How many of you have made a great contact on a airline trip through the happenstance of the neighbor sitting in the seat next to you? Well, the wizards of new social applications would like to reduce the randomness of this encounter and let you reach out to select your travel partner. Is this an icky invasion of privacy or something that might actually be cool?
KLM Royal Dutch Airlines, part of KLM Air France, recently announced “Meet & Seat.” They plan on launching this service next year, but it is still in the development phase. The tool will work with Facebook and Linkedin, but not Twitter. You will be able to opt-in to the program. Not many other details are available at this time.
Yet, this announcement made me wonder if this innovation (excuse the pun) could take flight. I know for many, air travel is the last refuge of quiet…uninterrupted by the constant din of texting, iphones, messaging, Twitter feeds, Linkedin messages, and Facebook follows. But, I can also see the attraction of being able to avoid sitting next to the over-weight, foul breathed, real estate agent hoping to get you to invest in a time share in Panama. What if you select someone that might be from your alma mater or share your interest in fly fishing? Might we like to have the surprise that someone from a key account of yours will be sharing a flight with you? Would we like to know that the person who won’t return any of your calls happens to be on a transatlantic flight with you?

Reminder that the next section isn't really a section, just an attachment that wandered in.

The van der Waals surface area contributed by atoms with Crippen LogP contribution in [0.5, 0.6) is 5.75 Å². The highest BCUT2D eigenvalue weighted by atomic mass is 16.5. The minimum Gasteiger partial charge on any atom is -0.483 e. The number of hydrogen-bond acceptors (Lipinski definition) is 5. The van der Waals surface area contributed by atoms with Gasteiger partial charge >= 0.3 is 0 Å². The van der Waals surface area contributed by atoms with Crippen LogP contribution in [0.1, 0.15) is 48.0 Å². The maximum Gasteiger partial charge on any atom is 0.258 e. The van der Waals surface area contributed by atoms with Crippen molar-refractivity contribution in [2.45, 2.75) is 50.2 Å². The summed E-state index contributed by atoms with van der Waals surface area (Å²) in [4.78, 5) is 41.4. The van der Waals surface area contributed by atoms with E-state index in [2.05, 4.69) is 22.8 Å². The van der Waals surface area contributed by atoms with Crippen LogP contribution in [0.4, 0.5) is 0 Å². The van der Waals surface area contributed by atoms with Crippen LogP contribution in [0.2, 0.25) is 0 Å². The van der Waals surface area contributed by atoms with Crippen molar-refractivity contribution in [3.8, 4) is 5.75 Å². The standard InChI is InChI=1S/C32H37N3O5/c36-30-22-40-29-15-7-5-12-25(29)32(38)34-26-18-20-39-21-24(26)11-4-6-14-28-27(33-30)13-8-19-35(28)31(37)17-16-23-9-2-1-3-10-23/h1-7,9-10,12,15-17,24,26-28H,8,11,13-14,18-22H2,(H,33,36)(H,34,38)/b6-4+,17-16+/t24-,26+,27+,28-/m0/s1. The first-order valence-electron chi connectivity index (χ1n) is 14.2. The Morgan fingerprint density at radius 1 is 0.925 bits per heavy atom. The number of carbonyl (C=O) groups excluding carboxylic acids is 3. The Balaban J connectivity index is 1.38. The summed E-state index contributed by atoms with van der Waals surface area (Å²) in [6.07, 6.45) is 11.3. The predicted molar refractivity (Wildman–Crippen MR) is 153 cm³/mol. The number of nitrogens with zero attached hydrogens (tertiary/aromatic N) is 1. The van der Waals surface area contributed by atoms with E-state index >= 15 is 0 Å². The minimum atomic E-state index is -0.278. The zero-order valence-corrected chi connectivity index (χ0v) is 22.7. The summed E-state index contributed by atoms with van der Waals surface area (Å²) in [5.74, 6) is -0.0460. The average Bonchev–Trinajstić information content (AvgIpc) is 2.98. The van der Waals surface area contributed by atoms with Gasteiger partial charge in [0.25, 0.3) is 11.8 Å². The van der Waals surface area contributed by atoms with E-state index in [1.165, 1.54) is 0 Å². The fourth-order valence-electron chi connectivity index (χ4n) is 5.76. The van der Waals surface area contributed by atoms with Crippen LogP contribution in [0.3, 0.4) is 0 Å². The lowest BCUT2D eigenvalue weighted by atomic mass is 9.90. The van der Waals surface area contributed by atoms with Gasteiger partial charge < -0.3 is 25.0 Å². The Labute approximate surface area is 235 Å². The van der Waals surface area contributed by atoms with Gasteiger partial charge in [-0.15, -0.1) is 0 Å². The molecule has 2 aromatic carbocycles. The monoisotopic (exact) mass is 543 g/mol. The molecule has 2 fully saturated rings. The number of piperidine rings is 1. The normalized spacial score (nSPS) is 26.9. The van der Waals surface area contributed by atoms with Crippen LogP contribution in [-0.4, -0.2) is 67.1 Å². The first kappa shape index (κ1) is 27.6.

Yes, there are some really interesting things that could make the Meet & Seat option appealing. I guess the hard part would be what happens when the person that reached out to you turns out to be a dud, or worse yet obnoxious and over-bearing. Now, you are stuck with them for six hours. But, then we might need the added functionality of “Swap & Ditch” that allows you to put out a plea to swap seats while in flight.
In all seriousness, stranger things have found their niche. I would most be concerned about social flying degenerating into a celestial Match.com. Imagine that single guy checking you out pre-flight and then making his move hoping to score in the mile high club. I think we just entered the “icky” zone.
In the end, the market always decides. People either will enjoy the novelty of this approach and find a benefit from choosing their seat mates, or (again forgive my pun) it will go down in flames. I applaud KLM for pushing the bounds of social and developing an offering that is so well aligned with their product. It will be interesting to see what flyers want. But as Bette Davis famously quipped “fasten your seat belts, it is going to be a bumpy ride.”